Have you ever set a goal for yourself, like getting fit, making honor roll, or being picked for a team? Like lots of people, maybe you started out doing great, but then lost some of that drive and had trouble getting motivated again.
You’re Not Alone!
Everyone struggles with staying motivated and reaching their goals. Just look at how many people go on diets, lose weight, and then gain it back again!
The reality is that refocusing, changing, or making a new start on something, no matter how small, is a big deal. But it’s not impossible. With the right approach, you can definitely do it.
So how do you stay motivated and on track with your goal? It all comes down to good planning, realistic expectations, and a stick-to-it attitude. Here’s what you need to do:
First, know your goal. Start by writing down your major goal. Your major goal is the ultimate thing you’d like to see happen. For example, “I want to make honor roll,” or “I want to get fit enough to make the cross-country team,” or even, “I want to play in the Olympics” are all major goals because they’re the final thing the goal setter wants to see happen (obviously, some goals take longer and require more work than others). It’s OK to dream big. That’s how people accomplish stuff. You just have to remember that the bigger the goal, the more work it takes to get there.
Make it specific. It’s easier to plan for and master a specific goal than a vague one. Let’s say your goal is to get fit. That’s pretty vague. Make it specific by defining what you want to achieve (such as muscle tone and definition or endurance), why you want to get fit, and by when. This helps you make a plan to reach your goal.
Getting Motivated (continued)
Make it realistic. People often abandon their goals because their expectations are unreasonable. Maybe they expect to get ripped abs in weeks rather than months, or to quit smoking easily after years of lighting up.
Let’s say you want to run a marathon. If you try to run the entire distance of 26.2 miles tomorrow without any training, you’re unlikely to succeed. It takes the average person 4 months of training to run that far! But the bigger risk is that you’ll get so bummed out that you’ll give up your marathon dreams — and running — altogether.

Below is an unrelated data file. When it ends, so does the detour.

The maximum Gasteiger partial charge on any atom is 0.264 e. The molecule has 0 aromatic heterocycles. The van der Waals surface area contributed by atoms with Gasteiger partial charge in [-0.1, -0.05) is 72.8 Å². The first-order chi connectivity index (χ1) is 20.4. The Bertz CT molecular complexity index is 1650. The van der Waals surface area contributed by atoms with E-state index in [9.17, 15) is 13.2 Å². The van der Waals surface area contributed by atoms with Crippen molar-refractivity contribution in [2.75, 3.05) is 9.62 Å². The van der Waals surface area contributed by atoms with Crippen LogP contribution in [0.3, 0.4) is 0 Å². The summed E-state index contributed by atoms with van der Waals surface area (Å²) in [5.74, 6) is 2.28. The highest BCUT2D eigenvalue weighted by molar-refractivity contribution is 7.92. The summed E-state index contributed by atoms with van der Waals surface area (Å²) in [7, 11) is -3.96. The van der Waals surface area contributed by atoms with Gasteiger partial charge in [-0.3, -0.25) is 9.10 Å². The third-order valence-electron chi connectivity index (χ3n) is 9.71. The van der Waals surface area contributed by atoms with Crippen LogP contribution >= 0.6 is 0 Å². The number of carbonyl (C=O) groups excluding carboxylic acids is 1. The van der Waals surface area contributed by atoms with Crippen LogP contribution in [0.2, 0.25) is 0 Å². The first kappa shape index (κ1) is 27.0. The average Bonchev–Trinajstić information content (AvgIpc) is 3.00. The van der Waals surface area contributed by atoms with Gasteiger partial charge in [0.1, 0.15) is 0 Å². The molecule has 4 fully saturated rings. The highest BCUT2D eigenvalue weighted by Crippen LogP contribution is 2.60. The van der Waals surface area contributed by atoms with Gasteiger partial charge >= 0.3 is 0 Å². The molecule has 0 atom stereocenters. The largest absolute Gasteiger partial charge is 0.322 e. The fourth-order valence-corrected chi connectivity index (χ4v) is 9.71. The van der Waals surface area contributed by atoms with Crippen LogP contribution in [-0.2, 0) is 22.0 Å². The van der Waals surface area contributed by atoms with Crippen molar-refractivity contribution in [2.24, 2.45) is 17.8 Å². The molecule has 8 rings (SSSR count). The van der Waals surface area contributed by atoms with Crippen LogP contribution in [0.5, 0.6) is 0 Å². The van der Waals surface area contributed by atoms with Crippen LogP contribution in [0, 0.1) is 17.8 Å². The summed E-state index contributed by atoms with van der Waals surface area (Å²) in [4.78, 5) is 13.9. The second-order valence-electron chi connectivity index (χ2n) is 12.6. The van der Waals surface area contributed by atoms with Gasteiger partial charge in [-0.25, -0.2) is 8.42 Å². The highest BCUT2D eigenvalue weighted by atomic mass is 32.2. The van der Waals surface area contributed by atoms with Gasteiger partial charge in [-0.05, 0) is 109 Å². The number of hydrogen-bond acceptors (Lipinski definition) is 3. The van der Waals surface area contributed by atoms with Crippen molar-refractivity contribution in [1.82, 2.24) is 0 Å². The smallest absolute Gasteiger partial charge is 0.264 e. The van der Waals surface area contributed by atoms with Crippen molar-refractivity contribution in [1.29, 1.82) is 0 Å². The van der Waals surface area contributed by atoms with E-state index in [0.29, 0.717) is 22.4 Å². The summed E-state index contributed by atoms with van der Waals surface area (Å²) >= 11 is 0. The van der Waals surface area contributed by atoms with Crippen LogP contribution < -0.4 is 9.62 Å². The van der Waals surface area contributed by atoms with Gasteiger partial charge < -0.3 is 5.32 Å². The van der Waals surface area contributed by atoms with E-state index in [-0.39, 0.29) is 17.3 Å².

Part of staying motivated is being realistic about what you can achieve within the timeframe you’ve planned. Competing on the Olympic ski team is a workable goal if you are 15 and already a star skier. But if you’re 18 and only just taking your first lesson, time isn’t exactly on your side.
Write it down. Put your specific goal in writing. Then write it down again. And again. Research shows that writing down a goal is part of the mental process of committing to it. Write your goal down every day to keep you focused and remind you how much you want it.
Break it down. Making any change takes self-discipline. You need to pay constant attention so you don’t get sidetracked. One way to make this easier is to break a big goal into small steps. For example, let’s say you want to run a marathon. If it’s February and the marathon is in August, that’s a realistic timeframe to prepare. Start by planning to run 2 miles and work up gradually to the distance you need.
Then set specific daily tasks, like eating five servings of fruit and veggies and running a certain amount a day. Put these on a calendar or planner so you can check them off. Ask a coach to help you set doable mini-goals for additional mile amounts and for tasks to improve your performance, such as exercises to build strength and stamina so you’ll stay motivated to run farther.
Reaching frequent, smaller goals is something to celebrate. It gives you the confidence, courage, and motivation to keep running — or doing whatever it is you’re aiming to do. So reward yourself!
If you find yourself struggling to stay healthy we can help. Contact Us
Dr Spencer Charlet
Chiropractor in Mooresville